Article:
To study the atmospheres of planets beyond the solar system, astronomers have had two choices: pick one that flies across the face of its parent star relative to Earth's perspective —an event known as a transit — or wait for a new generation of more sensitive space telescopes that can directly capture the planet's faint light.
Now, there's a third option.
Using a cryogenically cooled infrared detector on a telescope in Chile, astronomers ferreted out beams of light coming directly from Tau Bootis b, a massive planet about 50 light-years from Earth.
Fifteen years ago, Tau Bootis b was one of the first worlds discovered beyond the solar system.
Now scientists have learned not only how massive Tau Boo is — roughly six times the size of Jupiter — but, more impressively, have gotten a readout of carbon monoxide in its atmosphere.
"Atmospheric characterization has been done before, but only for transiting planets. However, the majority of the exoplanets do not transit their stars," lead researcher Ignas Snellen, with Leiden University in the Netherlands, wrote in an email to Discovery News.
Super-hot Tau Boo flies way too close to its parent star to host life as we know it, but the technique used to probe its atmosphere bodes well for studying other planets better-positioned for liquid surface water. Water is believed to be a key ingredient for life.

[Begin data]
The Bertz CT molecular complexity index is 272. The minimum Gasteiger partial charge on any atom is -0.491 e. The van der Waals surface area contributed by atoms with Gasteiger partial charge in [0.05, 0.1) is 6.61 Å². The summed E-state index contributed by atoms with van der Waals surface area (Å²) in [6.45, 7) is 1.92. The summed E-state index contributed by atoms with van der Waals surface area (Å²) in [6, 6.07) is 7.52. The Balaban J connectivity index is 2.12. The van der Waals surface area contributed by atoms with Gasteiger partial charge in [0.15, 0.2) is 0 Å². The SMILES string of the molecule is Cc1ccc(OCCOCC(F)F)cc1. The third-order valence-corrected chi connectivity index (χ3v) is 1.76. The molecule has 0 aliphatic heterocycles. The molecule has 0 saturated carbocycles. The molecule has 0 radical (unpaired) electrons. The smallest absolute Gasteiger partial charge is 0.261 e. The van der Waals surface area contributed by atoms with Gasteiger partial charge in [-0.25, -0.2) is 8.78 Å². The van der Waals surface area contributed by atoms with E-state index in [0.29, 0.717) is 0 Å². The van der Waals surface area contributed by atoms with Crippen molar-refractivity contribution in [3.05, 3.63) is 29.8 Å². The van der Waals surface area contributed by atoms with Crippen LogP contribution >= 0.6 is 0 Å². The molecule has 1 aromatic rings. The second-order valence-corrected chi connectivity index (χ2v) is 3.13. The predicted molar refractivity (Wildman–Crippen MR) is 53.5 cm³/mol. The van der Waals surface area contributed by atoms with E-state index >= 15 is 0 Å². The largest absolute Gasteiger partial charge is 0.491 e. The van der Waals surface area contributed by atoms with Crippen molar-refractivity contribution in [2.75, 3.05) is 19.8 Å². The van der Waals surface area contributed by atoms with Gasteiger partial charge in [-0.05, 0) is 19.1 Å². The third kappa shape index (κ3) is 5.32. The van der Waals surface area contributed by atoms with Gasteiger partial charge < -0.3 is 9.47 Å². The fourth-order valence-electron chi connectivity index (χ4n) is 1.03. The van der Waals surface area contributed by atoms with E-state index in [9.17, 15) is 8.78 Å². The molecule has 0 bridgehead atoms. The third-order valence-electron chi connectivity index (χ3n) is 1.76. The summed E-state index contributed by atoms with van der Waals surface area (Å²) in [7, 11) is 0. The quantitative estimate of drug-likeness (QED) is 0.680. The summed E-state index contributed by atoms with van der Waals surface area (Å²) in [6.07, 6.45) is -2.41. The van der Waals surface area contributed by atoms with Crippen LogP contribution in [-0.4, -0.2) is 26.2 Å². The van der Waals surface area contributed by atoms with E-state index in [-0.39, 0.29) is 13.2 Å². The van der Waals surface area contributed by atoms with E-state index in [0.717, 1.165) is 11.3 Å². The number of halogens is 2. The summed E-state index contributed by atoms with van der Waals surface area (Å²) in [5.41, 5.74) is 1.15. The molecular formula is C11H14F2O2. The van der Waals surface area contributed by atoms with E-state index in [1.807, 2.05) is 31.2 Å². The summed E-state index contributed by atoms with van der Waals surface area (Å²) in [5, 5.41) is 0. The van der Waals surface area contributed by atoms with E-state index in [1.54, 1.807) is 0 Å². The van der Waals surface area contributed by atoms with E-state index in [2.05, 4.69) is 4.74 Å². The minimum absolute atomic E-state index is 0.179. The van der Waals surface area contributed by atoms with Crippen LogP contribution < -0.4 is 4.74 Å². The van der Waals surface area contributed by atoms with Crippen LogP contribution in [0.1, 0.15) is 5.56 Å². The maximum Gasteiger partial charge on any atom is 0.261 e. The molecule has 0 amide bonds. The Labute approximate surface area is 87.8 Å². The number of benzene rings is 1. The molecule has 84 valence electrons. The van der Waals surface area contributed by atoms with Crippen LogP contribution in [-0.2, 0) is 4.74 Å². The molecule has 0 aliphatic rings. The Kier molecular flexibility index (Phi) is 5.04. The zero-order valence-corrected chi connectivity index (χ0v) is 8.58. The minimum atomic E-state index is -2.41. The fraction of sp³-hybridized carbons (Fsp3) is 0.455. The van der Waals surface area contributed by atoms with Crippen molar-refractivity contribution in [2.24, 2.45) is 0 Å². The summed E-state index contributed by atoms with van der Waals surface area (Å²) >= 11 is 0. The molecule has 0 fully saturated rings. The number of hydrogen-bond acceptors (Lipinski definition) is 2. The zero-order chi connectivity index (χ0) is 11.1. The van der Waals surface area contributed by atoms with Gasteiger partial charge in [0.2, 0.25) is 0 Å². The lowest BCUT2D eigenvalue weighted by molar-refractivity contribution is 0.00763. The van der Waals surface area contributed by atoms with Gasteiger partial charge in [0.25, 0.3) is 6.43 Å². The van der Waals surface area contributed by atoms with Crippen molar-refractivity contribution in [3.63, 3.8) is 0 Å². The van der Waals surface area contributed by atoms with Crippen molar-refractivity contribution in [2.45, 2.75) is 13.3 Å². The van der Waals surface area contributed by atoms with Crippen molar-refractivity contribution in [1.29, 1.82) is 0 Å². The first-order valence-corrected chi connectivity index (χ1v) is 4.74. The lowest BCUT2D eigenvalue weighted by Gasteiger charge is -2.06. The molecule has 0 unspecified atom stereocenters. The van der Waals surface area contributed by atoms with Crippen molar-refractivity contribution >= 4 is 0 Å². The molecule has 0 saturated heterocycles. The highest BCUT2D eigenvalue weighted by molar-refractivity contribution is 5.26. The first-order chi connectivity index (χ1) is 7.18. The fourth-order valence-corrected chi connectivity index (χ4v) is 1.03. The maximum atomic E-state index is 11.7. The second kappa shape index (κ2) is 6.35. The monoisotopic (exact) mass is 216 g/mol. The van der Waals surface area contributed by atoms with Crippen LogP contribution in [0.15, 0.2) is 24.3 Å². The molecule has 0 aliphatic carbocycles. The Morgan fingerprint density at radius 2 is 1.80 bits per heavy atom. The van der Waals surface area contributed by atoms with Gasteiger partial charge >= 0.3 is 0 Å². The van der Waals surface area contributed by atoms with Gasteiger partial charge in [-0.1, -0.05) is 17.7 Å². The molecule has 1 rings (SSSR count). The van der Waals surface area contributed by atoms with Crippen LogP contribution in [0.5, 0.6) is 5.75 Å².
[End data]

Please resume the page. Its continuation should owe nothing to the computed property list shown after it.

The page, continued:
"Maybe with the next generation of telescopes we could probe much cooler and smaller planets — even Earthlike planets. This could then possibly be used to search for oxygen, pointing to biological activity," Snellen wrote.
Astronomers are now looking for other gases, such as water vapor and methane, in Tau Boo's atmosphere. They're also looking for other exoplanets.
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"We have a method now to look at atmospheres of planets that don't transit," astronomer Simon Albrecht of the Massachusetts Institute of Technology told Discovery News.
The instrument, located on the European Southern Observatory's Very Large Telescope in Chile and known as CRIRES (CRyogenic high-resolution InfraRed Echelle Spectrograph), can finely split light into its component colors for analysis.
The wavelengths of light from the planet change because of the motion of the planet around the star, while the light from the star, and from Earth's atmosphere, exhibits unchanging wavelengths. Astronomers then can filter out the planet light and look for telltale fingerprints of the chemicals that the light has passed through in the planet's atmosphere.
The research appears in this week's issue of the journal Nature.
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